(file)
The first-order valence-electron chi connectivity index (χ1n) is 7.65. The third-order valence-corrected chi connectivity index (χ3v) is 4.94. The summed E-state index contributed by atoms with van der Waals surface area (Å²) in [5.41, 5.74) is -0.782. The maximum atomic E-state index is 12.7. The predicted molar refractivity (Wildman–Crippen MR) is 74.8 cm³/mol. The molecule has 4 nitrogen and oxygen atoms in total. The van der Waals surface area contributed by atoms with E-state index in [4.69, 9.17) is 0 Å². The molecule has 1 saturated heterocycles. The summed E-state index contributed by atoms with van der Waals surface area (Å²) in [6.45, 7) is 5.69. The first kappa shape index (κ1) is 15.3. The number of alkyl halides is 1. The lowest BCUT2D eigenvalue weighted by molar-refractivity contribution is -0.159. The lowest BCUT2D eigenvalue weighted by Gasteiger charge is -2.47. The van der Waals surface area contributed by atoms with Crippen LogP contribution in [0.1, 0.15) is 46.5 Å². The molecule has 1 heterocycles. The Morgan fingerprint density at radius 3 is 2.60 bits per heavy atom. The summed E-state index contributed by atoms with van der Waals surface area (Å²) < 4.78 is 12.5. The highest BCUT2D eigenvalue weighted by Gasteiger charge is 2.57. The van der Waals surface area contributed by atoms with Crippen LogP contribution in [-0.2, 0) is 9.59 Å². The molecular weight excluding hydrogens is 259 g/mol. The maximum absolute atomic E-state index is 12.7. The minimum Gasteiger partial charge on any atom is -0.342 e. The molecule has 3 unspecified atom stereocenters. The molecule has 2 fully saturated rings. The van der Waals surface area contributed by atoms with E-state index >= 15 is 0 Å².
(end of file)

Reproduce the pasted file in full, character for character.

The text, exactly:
The first-order valence-electron chi connectivity index (χ1n) is 7.65. The third-order valence-corrected chi connectivity index (χ3v) is 4.94. The summed E-state index contributed by atoms with van der Waals surface area (Å²) in [5.41, 5.74) is -0.782. The maximum atomic E-state index is 12.7. The predicted molar refractivity (Wildman–Crippen MR) is 74.8 cm³/mol. The molecule has 4 nitrogen and oxygen atoms in total. The van der Waals surface area contributed by atoms with E-state index in [4.69, 9.17) is 0 Å². The molecule has 1 saturated heterocycles. The summed E-state index contributed by atoms with van der Waals surface area (Å²) in [6.45, 7) is 5.69. The first kappa shape index (κ1) is 15.3. The number of alkyl halides is 1. The lowest BCUT2D eigenvalue weighted by molar-refractivity contribution is -0.159. The lowest BCUT2D eigenvalue weighted by Gasteiger charge is -2.47. The van der Waals surface area contributed by atoms with Crippen LogP contribution in [0.1, 0.15) is 46.5 Å². The molecule has 1 heterocycles. The Morgan fingerprint density at radius 3 is 2.60 bits per heavy atom. The summed E-state index contributed by atoms with van der Waals surface area (Å²) < 4.78 is 12.5. The highest BCUT2D eigenvalue weighted by Gasteiger charge is 2.57. The van der Waals surface area contributed by atoms with Crippen LogP contribution in [-0.2, 0) is 9.59 Å². The molecular weight excluding hydrogens is 259 g/mol. The maximum absolute atomic E-state index is 12.7. The minimum Gasteiger partial charge on any atom is -0.342 e. The molecule has 3 unspecified atom stereocenters. The molecule has 2 fully saturated rings. The van der Waals surface area contributed by atoms with E-state index >= 15 is 0 Å².